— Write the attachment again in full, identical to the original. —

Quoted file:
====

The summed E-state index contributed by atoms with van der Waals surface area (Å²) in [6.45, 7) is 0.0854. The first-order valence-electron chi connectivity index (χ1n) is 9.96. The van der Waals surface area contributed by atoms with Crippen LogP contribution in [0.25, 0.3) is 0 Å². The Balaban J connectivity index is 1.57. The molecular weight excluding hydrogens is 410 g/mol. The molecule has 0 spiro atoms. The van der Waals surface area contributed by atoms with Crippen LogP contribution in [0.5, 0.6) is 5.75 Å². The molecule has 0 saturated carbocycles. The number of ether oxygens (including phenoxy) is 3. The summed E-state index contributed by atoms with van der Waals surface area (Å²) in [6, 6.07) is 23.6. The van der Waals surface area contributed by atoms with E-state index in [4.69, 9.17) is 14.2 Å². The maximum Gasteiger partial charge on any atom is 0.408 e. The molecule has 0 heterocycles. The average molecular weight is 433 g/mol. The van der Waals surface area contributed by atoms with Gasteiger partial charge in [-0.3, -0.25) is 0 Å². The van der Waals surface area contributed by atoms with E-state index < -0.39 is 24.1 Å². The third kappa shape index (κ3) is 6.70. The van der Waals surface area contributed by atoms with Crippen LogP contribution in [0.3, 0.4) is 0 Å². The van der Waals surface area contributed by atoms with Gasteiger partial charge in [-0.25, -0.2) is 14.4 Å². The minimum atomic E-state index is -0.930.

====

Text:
The summed E-state index contributed by atoms with van der Waals surface area (Å²) in [6.45, 7) is 0.0854. The first-order valence-electron chi connectivity index (χ1n) is 9.96. The van der Waals surface area contributed by atoms with Crippen LogP contribution in [0.25, 0.3) is 0 Å². The Balaban J connectivity index is 1.57. The molecular weight excluding hydrogens is 410 g/mol. The molecule has 0 spiro atoms. The van der Waals surface area contributed by atoms with Crippen LogP contribution in [0.5, 0.6) is 5.75 Å². The molecule has 0 saturated carbocycles. The number of ether oxygens (including phenoxy) is 3. The summed E-state index contributed by atoms with van der Waals surface area (Å²) in [6, 6.07) is 23.6. The van der Waals surface area contributed by atoms with E-state index in [4.69, 9.17) is 14.2 Å². The maximum Gasteiger partial charge on any atom is 0.408 e. The molecule has 0 heterocycles. The average molecular weight is 433 g/mol. The van der Waals surface area contributed by atoms with Gasteiger partial charge in [-0.3, -0.25) is 0 Å². The van der Waals surface area contributed by atoms with E-state index < -0.39 is 24.1 Å². The third kappa shape index (κ3) is 6.70. The van der Waals surface area contributed by atoms with Crippen LogP contribution in [0.3, 0.4) is 0 Å². The van der Waals surface area contributed by atoms with Gasteiger partial charge in [-0.25, -0.2) is 14.4 Å². The minimum atomic E-state index is -0.930.